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Everything posted by nickreich

  1. Probably a bit OT here, but has anyone come across a Mac app that works with quicktime video files similar to the way Wave Agent creates sound reports from a folder of BWAVs? I'd like to dump a folder of h.264 Quicktime .mov files in it and end up with a list of the file names, and at least the timecode in and out points from the quicktime TC track - preferably in .csv format. Cheers, nick.
  2. I do mainly large track-count recording (64 channels and over), mainly MADI through a variety of RME and DiGiGrid interfaces, and use Boom Recorder, Reaper and ProTools. Firstly as caleymw says, I've also heard that RME admit the UFX+ can only reach full track count reliably with the Thunderbolt connection, so try that first. I happily do 194 channels from a RME MADI FX card in a Thunderbolt chassis to a MacBook Pro a few years older than yours, recording to a single SSD for hours. I've been a Boom Recorder user since the early days, and have to say while it in theory can do 256 channels now, I haven't had reliable luck with it over about 40 channels and now call 32 channels my limit with it. I've tried working it through with Take Vos who wrote it, to no avail. Any more than 32 tracks, I use Reaper (as Pro Tools is limited to 32 chans of non-avid hardware). I've also tried Nuendo, Nuendo Live, Waves Tracks Live (which is just a skinned version of Ardour) and others, and Reaper is by far the most solid. I note you say "65 channels, 130 Files, 1 Folder" - why are you recording two files per track?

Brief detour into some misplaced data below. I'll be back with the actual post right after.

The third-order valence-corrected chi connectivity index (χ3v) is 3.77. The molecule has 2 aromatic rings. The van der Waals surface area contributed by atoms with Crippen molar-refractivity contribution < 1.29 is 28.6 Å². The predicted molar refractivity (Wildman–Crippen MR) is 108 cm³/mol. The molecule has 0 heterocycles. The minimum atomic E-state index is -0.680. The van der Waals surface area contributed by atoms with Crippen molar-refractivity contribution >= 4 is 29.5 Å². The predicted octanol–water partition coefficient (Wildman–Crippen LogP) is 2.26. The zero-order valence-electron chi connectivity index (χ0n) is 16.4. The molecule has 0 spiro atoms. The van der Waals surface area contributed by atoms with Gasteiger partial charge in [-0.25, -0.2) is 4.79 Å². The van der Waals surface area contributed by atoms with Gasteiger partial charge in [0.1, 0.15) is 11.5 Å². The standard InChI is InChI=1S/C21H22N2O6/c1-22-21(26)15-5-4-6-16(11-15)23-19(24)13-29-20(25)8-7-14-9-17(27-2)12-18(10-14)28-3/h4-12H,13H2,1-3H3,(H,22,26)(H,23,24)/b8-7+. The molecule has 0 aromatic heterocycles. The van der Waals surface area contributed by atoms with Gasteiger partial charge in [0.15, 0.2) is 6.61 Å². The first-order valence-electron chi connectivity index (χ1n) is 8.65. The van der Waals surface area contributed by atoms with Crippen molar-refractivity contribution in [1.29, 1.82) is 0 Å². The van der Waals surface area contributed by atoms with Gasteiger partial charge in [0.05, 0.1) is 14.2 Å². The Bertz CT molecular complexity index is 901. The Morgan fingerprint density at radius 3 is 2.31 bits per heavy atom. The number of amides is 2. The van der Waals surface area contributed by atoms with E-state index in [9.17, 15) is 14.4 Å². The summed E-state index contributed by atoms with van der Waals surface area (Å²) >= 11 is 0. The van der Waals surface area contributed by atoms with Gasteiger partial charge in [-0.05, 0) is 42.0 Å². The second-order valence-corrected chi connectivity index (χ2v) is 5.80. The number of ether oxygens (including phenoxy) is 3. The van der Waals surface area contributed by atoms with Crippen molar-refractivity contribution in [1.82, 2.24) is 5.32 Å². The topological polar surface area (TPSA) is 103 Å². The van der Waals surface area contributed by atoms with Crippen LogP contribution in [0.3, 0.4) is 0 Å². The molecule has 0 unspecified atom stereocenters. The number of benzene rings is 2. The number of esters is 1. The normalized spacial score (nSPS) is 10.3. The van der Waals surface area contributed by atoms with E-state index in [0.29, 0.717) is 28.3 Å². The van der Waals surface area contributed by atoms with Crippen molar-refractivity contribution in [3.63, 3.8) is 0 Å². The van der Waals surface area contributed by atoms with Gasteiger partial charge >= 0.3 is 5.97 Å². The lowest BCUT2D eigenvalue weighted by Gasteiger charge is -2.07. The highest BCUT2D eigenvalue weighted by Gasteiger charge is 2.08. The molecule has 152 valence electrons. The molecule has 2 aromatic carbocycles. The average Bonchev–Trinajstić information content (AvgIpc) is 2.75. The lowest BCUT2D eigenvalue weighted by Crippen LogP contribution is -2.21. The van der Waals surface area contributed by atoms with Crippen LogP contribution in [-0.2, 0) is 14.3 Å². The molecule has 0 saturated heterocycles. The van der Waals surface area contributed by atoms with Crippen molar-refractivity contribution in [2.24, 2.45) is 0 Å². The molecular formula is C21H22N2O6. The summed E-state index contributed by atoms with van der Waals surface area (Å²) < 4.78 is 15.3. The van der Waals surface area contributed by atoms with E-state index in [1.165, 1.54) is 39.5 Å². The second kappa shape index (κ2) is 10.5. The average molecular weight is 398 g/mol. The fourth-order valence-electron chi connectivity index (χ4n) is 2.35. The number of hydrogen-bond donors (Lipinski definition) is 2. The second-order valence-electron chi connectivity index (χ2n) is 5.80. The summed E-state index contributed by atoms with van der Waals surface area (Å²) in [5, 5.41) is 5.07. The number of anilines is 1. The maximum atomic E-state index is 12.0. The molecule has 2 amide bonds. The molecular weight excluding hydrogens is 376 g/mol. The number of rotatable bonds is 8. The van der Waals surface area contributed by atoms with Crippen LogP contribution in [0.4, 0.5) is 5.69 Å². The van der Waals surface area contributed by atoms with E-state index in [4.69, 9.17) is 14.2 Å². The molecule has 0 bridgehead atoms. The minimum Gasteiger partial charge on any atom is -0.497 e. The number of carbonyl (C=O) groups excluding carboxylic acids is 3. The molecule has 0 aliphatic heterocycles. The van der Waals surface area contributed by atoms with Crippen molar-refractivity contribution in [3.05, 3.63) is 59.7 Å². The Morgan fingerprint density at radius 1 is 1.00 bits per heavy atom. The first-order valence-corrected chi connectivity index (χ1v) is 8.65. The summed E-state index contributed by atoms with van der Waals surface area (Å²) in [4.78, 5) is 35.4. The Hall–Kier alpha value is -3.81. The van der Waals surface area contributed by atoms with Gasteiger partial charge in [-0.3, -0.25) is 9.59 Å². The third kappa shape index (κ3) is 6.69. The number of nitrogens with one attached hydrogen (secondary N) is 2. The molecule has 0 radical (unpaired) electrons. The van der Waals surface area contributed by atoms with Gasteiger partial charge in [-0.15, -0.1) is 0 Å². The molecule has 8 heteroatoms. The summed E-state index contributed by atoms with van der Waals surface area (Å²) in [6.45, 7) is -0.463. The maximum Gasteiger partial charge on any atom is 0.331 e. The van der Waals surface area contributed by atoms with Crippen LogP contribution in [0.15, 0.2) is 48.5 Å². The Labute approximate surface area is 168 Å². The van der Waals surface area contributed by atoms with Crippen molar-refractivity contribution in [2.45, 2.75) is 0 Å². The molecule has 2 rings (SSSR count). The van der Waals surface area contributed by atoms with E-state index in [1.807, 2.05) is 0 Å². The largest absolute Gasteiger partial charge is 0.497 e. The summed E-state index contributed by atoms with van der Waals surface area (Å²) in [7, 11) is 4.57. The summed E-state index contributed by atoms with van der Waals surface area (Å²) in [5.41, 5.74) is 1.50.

3. Time code audio and video issue, any help appreciated

    So with the scientific/logging USB interface you are using, as with most more typical 'musician' USB interfaces, the interface's internal clock is the source of timing for the computer doing the recording. It has a proprietary sync system so you can link multiple units for multi-channel logging, but this does not seem at initial glance to be able to accept an industry-standard sync signal such as Wordclock, and as Bash notes - the available samplerates do not include those typically used in the film / music industries. This makes any suggestion of using wordclock / genlock between the camera and audio recorder impractical - although I'd contact Avisoft for comment. I note in their LTC tech note they warn of a possible DRIFT for the reasons I've outlined of somewhere in the vicinity of 300ms (0.3 sec) per 10 mins recording time - certainly in the ballpark of what I'd expect of decent camera and audio gear running un-sync'd (timecode or not). If the drift is greatly more than that, then Bash's suggestion that Premiere Pro is incorrectly assuming the audio is a particular samplerate, and playing it as such, may be a cause. However, my reading of your workflow description is that you are not actually importing the audio into the video editing software - you are simply using the timecode display on the video software to then go find a matching audio event to investigate, using the timecode display in the Avisoft playback application - rather than trying to play them in sync? Here's where another complication raises it's head. I assume that the Avisoft recorder software will happily play back audio through the computer's headphone socket without the recording interface attached. In that case, you need to know how the software handles it's timecode display on playback. Is is reading a recorded timecode track in real-time, or doing what most film-industry recorders do, and reading a start time stamp at the head of the file, then extrapolating based on the sample count from there. If it's the latter, the stability and accuracy of the timing 'clock' generated by the computer will always be different to that generated by the USB audio interface when plugged in. If you have the interface, and the software will play back with it connected, maybe try that, and see if there's a difference in the TC location of an easily-locatable event towards the end of a long recording. These scientific logging recorders are something most of us here don't come across. The KiPro Mini video recorder will be getting it's sync from the Camera via the SDI or HDMI signal carrying the pictures, so camera and KiPro can be considered as a single unit. If that camera happens to be a DSLR stills-type camera, don't expect much in the way of stability / accuracy from it's internal clock either.